Opening 17 Sep 2009
By Chinese director Wong Kar Wai, this film originally premiered at the Toronto film festival in 1994. It then went on to open in Asia and New York City. Then, 14 years later, after being tweaked into a Redux version, it once again played in at least eleven festivals and will now come, finally mainstream, to Germany.
Ouyang Feng (Leslie Cheung) has left his family (wife, brother) due to great disappointment in them and their moral failings. He gives it all up to live in the desert in isolation. He works as an intermediary between swordsmen and individuals who wish to hire a fighter to right a grudge or take revenge. One man visits him to share some magic wine which will help to forget the past. Another is going blind and wishes to return home before he loses all sight entirely. A woman camps down near him under a tree to wait for her husband or her redemption. There are flashbacks to his earlier life, but still the situation is not quite clear. No matter. The storyline is unimportant; bits of lives come and go like a fairy tale.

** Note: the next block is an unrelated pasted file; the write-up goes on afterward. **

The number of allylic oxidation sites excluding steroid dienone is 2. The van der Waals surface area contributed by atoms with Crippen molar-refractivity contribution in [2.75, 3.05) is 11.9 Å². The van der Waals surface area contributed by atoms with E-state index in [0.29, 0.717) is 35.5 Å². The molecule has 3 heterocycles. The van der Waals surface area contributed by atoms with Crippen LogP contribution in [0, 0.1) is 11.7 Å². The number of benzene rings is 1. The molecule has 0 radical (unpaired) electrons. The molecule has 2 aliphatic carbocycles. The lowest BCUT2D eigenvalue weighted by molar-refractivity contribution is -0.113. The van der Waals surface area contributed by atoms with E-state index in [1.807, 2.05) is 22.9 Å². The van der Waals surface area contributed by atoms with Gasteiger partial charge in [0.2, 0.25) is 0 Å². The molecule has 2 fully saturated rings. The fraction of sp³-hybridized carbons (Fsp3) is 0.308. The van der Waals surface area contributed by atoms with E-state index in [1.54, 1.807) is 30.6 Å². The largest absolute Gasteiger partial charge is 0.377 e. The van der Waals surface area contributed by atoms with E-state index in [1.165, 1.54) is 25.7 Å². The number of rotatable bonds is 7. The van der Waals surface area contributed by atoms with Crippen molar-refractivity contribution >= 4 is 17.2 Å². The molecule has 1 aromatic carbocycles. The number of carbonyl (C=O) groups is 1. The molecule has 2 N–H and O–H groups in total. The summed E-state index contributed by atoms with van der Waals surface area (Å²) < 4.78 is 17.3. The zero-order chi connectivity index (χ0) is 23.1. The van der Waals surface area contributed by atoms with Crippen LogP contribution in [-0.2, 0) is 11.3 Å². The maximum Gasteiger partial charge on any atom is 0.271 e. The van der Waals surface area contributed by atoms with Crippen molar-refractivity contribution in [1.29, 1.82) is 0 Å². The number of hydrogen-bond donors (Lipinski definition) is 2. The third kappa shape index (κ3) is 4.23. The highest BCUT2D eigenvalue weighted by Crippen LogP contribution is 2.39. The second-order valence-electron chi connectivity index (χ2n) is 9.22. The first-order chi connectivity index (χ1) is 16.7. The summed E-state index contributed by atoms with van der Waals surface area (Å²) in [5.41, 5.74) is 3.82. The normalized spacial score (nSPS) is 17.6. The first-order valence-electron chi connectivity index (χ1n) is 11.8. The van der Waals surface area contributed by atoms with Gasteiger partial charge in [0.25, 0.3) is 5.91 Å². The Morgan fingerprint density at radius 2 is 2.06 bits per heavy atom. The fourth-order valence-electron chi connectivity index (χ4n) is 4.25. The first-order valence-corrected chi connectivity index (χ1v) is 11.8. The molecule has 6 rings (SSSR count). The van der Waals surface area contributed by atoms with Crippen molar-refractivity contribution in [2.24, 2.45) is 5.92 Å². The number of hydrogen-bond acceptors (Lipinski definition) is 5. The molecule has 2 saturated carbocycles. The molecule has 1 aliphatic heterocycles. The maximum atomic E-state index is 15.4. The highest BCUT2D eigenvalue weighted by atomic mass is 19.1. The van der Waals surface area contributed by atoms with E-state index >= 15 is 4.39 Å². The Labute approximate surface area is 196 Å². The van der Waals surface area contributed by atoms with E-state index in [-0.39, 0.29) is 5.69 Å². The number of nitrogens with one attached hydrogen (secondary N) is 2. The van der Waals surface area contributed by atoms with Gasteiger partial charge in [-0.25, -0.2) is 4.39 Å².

The old-fashioned costumes indicate a time perhaps 200 years ago. The camera work is so artistic that each shot could be printed out and hung on the wall with predominate colors of brown and blue. The music is beautiful and swells at all the right moments. Familiar actors and Wong favorites Tony Leung Chiu Wai and Maggie Cheung appear. The film allows you to escape for 93 minutes into another world where, really, nothing is important but a sensation of beauty. Often I was reminded of another film: The Fall by Tarsem Singh. Strangely, Leslie Cheung seemed to be a Chinese remake of Johnny Depp (as odd as that seems) and Depp could have easily and believably played this main role, a Caucasian playing an Asian in a Hong Kong film. Don’t believe it? Go and see if I am ri (Becky Tan)